It’s been five years since I launched Barbara A. Campagna/Architecture + Planning, PLLC and while many things have changed, my goal to work on “greening what’s already here” continues to be met, often in places I never expected. Many people are finding new ways to integrate historic preservation and green building practices, which makes my venture a delightful and intellectually inspiring one. This is blog TWO of my fifth anniversary week.
Why Are We Still Talking About Gender Bias in Architecture?
My most widely read blog was one I wrote in 2013 called Just Don’t Call Me A Woman Architect. I thought I could write about it once and move on. But here we are three years later and we are still talking about gender bias in architecture because we are still talking about gender bias in our general culture. Several recent occurrences have brought it back to the forefront of discussion. The sudden surge of discriminatory laws such as North Carolina’s HB2 which legalizes discrimination of bias against LGBTQ citizens or actually just anyone whose looks someone wants to discriminate against has sent our country back decades. And the sudden and unexpected loss of Zaha Hadid has revived the discussion about gender in architecture.
Dame Zaha Hadid died of a heart attack in Miami on March 31st. She was only 65 and had just received the RIBA Gold Medal, the first woman architect to receive it. Her life was one of firsts for “woman” architects – first woman and still only woman to receive the Pritzker Award on her own, architecture’s “Nobel” prize in 2004. But like many women, including me, she did not call herself, nor did she like to be referred to, as a “woman” architect.
I ended my 2013 blog with the following paragraph which explains for all of us why calling us “woman” architects is demeaning. ” … Not wanting to call yourself a “woman” architect is an entirely understandable position. “But as Gloria Steinem put it, ‘Whoever has power takes over the noun – and the norm – while the less powerful gets the adjective.’ There are architects – who are overwhelmingly white men – and there are women architects, at least in the minds of many.” To that I say, there are some adjectives I will accept. You can call me a preservation architect. You can call me a sustainability architect. You can even call me a government or nonprofit architect. Just don’t ever call me a “woman” architect.
Where Are the Women Architects?
Today my friend Despina Stratigakos launches her new book of essays “Where Are The Women Architects?” at the NYC Architecture Center. Despina is one half of the Buffalo team behind Architect Barbie. She and Kelly Hayes-McAlonie worked with Mattel in 2010 to make “Architect Barbie” a reality. We’ve all heard the statistics. Up to 50% of architecture schools are comprised of women but by ten years after graduation the number of women in the field has dropped significantly so that today licensed architects include only about 17% women while 25% of office staff are women. But the field is not any better with minorities either. Architecture remains a white man’s field.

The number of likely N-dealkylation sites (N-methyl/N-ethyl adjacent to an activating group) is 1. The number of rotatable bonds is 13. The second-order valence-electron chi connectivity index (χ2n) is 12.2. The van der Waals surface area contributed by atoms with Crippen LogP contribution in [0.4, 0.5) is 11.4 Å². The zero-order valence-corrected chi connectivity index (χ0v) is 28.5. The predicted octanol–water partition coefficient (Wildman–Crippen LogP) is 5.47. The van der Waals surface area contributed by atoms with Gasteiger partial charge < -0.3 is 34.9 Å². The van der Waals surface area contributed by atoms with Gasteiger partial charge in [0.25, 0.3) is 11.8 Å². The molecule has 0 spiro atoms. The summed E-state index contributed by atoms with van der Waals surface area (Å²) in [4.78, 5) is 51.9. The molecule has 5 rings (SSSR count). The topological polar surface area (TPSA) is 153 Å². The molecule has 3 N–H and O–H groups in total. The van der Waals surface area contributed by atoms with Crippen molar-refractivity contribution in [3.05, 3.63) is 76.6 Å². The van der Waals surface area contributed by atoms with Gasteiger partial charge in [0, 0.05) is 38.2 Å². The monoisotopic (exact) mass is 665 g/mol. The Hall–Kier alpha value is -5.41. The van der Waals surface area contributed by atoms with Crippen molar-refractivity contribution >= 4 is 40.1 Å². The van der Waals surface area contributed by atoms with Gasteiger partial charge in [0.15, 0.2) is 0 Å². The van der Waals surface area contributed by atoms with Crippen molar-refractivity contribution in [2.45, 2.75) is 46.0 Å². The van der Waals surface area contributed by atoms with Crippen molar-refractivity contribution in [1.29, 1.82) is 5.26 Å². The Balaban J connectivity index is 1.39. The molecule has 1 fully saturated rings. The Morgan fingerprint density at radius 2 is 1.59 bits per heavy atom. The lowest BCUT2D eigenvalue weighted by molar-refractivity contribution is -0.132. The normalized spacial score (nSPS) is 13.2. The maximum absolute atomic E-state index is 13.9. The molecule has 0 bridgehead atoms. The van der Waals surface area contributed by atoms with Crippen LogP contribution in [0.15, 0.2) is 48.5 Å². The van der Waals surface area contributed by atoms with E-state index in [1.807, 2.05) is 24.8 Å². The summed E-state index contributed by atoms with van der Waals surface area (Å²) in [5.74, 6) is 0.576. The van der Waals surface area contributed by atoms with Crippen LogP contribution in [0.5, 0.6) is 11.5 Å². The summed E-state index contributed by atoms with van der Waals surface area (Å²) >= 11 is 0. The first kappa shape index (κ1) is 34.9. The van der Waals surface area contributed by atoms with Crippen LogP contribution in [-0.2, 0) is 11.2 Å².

Does What We Call Ourselves Matter?
It also happens that today a dear friend and colleague, Terri Anderson, a museum professional is presenting a very evocative paper at a museum conference at the Metropolitan Museum of Art. She and her colleagues at the new Smithsonian National Museum of African American History and Culture have been asking some difficult questions about the labels museum professionals put on art and more importantly the artists. In their panel today, Building an Inclusive Database: Cataloging Places, Gender, Sexuality and Other Identities they will be asking their museum colleagues to think more carefully about the labels, both literal and physical that they prepare for works of art in their museums. Would the artist have called themselves woman, African-American, lesbian, transgender, queer? Was their art “woman,” “African-American,” “lesbian,” “transgender,” “queer”? Would they call their art something different than what they’d call themselves?
How Do We Move Forward?
Today is also New York State’s primary, which sadly I cannot vote in because I’m an independent. Some of the most awful vitriol targeted at Hillary Clinton is based in gender bias. Women in power, no matter the field, are treated differently, and it’s not positive. When Zaha Hadid won the Pritzker, hardly any article mentioned her award without making a disparaging comment about her fashion style, her hair, her food choices. Even the NY Times architecture critic, Herbert Muschamp, descended to this level with, “Beneath the layers of Miyake, he claimed, she was really just “a big, raucous peasant woman” and not particularly intellectual: “She is not someone you would talk to about books.” Why are women subjected to such scrutiny?
Do those of us who have made it in our fields owe it to our colleagues to speak out? I used to say, “No,” just leave me alone to be an architect without an adjective. But as I see that not only have things not changed, in many respects, they are getting worse, I acknowledge that we do owe it to ourselves and the students and young architects to say, “YES, I am a woman architect and I’m damn proud of it.”
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